Leduc County council recently approved its 2016 budget; it is a slight increase from 2015 and results in a tax increase for about 85 per cent of the county’s residents.
Of those affected, 80 per cent of landowners can expect an increase of less than $100 and for the other five per cent it will be between $101 and $250.
“The marginal property tax increase ensures the level of service provided to landowners is maintained,” says Renee Klimosko, director of finance.
Council approved an $83.4 million operating budget and $38.5 million capital budget, which represents a total tax dollar budget increase of approximately 1.37 per cent over 2015.
The capital budget includes $9.9 million for the annual road surfacing program, $4.9 million for a building expansion, $2.4 million for capital equipment purchases for protective services, and $1.2 million for bridge rehabilitation.
Within the operating budget: $22.5 million is for requisitions from the Alberta School Foundation Fund and Leduc Foundation, $18.8 million for Public Works and Engineering — including $4.2 million contribution for cost-share agreements relating to road projects— $3.3 million is earmarked for the annual gravelling program, $7.1 million for protective services and $1.7 million going to agricultural services.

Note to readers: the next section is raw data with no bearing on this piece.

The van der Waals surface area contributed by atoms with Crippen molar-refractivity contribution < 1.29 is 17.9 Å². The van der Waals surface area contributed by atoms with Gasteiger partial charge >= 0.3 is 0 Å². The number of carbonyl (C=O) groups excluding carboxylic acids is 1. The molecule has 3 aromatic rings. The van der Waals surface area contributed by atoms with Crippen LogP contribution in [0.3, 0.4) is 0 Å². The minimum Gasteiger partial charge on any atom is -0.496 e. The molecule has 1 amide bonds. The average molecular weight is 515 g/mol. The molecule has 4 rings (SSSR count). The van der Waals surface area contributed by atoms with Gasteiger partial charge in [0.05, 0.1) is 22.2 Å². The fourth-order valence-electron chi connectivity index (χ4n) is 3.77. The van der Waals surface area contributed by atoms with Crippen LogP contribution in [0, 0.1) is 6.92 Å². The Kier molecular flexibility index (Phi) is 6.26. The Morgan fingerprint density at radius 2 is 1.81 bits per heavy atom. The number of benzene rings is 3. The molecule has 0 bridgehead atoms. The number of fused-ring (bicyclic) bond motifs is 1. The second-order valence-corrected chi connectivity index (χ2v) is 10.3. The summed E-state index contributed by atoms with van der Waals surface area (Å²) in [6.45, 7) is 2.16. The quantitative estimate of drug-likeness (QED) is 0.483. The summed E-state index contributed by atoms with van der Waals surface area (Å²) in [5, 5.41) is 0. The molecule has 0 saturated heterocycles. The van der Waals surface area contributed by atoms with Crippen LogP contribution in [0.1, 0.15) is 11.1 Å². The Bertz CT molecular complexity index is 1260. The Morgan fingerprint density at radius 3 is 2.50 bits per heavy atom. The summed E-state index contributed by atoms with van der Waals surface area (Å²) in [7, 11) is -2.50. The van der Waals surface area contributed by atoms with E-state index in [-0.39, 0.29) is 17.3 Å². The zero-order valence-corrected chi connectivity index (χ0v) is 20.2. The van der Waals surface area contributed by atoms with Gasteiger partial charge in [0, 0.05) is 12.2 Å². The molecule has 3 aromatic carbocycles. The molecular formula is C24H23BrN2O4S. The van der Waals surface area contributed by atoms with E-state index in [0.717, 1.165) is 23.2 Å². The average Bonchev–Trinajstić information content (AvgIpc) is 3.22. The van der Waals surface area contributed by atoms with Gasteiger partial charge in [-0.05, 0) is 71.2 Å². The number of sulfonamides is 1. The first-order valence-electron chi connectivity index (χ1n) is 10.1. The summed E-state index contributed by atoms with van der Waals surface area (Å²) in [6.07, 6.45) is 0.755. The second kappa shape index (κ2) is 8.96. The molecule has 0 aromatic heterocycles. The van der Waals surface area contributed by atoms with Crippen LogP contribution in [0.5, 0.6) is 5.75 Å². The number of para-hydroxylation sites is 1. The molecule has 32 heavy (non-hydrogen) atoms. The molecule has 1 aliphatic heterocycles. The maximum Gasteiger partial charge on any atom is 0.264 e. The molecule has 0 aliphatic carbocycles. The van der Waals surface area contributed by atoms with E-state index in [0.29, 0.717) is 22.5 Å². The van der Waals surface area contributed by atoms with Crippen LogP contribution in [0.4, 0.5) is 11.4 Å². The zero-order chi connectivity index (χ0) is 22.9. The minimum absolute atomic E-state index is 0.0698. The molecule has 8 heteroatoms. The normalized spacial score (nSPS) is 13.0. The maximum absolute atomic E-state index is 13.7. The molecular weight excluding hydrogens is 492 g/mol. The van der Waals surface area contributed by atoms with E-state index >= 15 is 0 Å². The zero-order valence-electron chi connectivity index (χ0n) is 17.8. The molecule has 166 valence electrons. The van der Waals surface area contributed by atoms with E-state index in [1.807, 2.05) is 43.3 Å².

“We were challenged to hold the line on spending and find efficiencies in these uncertain economic times. We approved modest, fiscally responsible increases to ensure we can continue providing residents and business owners with high-quality municipal services,” stated Mayor John Whaley in a press release.
Whaley, Klimosko and Rob Ballhorn, director of assessment, agree that, with the state of Alberta’s economy, Leduc County wanted to ensure the fiscally responsible budget did not negatively impact service levels.
Council employed a budget process that began in June 2015, allowing established guidelines as well as development of departmental priorities to lead council and administration to work together and ensure the 2016 budget could support adequate service levels.
Like other counties within the province, Leduc saw a decrease in its linear assessment class. Linear assessments includes oil and gas wells, pipelines, electrical power distribution and transmission and telecommunication facilities.
The county saw a 2.5 per cent decrease from $582 million to $568 million; which would have been worse had it not been for the expansion of electrical power distribution and transmission within the county, says Ballhorn.